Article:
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Cycles in Trading: Emperical Mode Decomposition

Yesterday Dr Rolf Wetzer flew in via Germany from his base in Basel to talk about his work with the Dax index.  Past president of IFTA and editor of its journal, member of the Swiss Association of Market Technicians, he is a portfolio manager specialising in algorithmic trading.  He delivered a condensed version of a presentation given at last year’s IFTA meeting in Sydney.

Dr Rolf WetzerQuipping: ‘cycles are odd animals…but nobody uses them’ he explained how one starts from the premise that markets are non-linear and not stationary, which makes extracting cycles correctly rather difficult.  He uses Empirical Mode Decomposition to search for cycles and from these creates oscillators.  Based on the Hilbert-Huang transform and used by NASA in 1998, one can format almost unlimited Intrinsic Mode Functions which are like Algos applied to the data set.

Raw daily data is the first input, then one marks the interim high and low turning points to create an envelope, plotting its mid-point.  One then adds a moving average (the length of which is an arbitrary decision) and from these we create oscillators depending on whether averages are above or below the mid-point.  Repeat until you are happy with the result and you will find that the residual cannot be explained by cycles but is the intrinsic (and very subtle) long term trend.

Saying, ‘mathematicians don’t die, they just lose some of the functions that they have’ he likes the fact that this system provides a ‘reality check’ for traders as it shows the market without noise.  It also provides suggested moving averages depending on the time horizon going forward and the amount of past data one ought to use.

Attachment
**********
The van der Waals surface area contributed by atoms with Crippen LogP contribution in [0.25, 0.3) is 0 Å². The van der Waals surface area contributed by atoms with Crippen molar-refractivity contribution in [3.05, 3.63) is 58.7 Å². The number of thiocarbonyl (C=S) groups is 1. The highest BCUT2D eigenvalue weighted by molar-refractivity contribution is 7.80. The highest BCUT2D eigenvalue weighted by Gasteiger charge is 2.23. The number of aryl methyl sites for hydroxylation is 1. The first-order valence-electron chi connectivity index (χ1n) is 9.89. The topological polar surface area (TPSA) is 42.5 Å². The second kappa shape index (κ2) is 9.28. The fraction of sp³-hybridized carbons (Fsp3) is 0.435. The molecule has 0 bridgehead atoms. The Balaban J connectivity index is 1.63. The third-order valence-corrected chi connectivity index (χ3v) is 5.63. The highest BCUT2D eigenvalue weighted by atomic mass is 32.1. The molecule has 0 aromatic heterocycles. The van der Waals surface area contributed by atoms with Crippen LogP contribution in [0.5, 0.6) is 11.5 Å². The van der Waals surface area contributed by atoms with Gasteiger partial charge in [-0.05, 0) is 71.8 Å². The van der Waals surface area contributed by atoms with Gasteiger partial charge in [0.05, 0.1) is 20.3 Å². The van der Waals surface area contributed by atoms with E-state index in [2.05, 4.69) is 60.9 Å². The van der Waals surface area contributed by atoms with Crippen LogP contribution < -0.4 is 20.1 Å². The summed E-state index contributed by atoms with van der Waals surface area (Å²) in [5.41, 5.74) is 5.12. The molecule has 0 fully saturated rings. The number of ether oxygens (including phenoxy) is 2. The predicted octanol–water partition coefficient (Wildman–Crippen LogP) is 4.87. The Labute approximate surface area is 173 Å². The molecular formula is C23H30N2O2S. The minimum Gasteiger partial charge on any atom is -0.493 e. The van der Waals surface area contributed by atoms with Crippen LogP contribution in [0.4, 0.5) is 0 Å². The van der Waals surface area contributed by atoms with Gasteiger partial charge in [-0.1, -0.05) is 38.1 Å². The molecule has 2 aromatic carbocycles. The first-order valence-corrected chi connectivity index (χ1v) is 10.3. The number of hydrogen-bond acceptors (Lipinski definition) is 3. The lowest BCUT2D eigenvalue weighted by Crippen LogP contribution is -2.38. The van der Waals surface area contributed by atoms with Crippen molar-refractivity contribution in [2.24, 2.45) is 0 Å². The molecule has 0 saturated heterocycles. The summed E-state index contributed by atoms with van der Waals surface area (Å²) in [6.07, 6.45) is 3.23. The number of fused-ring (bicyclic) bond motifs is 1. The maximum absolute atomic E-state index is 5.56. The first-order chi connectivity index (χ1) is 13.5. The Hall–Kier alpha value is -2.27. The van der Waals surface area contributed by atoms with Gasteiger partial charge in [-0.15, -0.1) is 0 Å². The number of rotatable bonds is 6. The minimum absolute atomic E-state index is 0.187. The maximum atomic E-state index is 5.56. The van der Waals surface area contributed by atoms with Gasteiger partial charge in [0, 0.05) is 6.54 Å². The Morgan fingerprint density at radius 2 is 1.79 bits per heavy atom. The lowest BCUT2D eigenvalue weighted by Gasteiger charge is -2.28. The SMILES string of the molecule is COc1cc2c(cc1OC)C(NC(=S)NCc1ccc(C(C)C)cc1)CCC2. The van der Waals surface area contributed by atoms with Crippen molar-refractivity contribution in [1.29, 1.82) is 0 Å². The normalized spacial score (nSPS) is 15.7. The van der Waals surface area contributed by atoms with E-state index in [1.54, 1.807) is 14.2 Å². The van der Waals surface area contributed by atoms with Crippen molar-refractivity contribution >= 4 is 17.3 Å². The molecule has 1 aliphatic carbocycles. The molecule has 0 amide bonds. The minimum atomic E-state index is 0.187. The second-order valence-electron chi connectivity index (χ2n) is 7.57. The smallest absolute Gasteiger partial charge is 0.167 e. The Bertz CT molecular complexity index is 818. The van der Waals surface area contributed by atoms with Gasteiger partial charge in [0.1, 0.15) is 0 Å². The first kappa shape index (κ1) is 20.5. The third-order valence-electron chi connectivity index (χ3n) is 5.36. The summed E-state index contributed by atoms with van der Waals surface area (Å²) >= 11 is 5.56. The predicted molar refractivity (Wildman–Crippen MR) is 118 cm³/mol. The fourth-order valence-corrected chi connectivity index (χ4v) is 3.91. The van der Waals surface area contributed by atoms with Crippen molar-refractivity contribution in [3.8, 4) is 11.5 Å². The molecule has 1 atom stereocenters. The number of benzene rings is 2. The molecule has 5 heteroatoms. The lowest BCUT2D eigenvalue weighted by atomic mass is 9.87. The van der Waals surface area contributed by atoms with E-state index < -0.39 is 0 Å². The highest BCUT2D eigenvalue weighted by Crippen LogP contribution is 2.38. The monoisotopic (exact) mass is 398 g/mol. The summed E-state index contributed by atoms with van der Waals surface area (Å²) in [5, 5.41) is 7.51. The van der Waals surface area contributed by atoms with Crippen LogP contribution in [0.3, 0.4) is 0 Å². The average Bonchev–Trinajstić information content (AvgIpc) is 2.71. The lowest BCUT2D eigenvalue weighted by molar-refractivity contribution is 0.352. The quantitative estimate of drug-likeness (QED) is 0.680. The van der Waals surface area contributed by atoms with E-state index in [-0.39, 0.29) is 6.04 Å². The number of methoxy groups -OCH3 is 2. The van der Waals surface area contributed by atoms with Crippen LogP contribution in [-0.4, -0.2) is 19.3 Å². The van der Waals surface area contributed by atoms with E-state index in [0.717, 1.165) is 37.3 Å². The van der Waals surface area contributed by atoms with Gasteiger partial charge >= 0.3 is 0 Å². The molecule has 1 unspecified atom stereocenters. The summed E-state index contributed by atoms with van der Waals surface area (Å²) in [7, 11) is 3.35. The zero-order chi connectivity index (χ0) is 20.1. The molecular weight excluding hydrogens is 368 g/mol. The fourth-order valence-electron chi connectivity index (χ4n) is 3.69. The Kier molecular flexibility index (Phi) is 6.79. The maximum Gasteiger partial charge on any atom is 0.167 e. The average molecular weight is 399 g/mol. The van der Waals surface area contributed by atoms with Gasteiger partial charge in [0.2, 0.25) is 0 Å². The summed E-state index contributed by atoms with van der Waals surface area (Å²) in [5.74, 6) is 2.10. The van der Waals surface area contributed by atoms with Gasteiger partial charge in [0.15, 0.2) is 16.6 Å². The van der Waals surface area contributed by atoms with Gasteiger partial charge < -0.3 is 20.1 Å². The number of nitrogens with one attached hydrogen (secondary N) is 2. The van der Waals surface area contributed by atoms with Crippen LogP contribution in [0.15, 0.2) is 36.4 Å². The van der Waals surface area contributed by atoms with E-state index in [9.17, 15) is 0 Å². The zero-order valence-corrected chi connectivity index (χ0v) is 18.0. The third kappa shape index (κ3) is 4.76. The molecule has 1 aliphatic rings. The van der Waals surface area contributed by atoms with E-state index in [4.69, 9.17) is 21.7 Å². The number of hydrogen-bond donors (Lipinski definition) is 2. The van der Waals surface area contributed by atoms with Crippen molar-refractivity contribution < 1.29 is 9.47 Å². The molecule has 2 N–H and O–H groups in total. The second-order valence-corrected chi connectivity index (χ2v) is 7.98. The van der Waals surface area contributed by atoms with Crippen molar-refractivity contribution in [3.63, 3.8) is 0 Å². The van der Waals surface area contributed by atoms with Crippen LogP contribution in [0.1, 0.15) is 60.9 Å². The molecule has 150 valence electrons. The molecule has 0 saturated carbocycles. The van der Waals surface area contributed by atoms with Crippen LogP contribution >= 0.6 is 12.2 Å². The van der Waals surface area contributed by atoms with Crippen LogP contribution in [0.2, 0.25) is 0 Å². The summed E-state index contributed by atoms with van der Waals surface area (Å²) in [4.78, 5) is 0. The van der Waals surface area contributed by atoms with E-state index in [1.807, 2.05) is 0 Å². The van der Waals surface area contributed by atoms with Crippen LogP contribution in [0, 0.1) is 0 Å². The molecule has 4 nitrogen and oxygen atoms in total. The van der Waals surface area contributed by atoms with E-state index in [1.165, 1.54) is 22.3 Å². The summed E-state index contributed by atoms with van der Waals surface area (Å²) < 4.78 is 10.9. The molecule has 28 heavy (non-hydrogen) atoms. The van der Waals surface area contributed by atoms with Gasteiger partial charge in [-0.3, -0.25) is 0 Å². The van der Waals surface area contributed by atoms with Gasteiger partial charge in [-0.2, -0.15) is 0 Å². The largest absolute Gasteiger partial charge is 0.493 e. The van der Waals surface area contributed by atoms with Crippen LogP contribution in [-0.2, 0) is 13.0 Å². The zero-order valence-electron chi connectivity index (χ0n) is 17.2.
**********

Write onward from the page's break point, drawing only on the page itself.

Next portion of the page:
If it all sounds a bit complicated and if you’re worried your maths isn’t up to boffin standards – don’t.  Watch the video of the talk which will be out soon because he explains things well.  And another thing: his system will provide hours of fun for the computer literate looking for the Holy Grail!

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The views and opinions expressed on the STA’s blog do not necessarily represent those of the Society of Technical Analysts (the “STA”), or of any officer, director or member of the STA. The STA makes no representations as to the accuracy, completeness, or reliability of any information on the blog or found by following any link on blog, and none of the STA, STA Administrative Services or any current or past executive board members are liable for any errors, omissions, or delays in this information or any losses, injuries, or damages arising from its display or use. None of the information on the STA’s blog constitutes investment advice.

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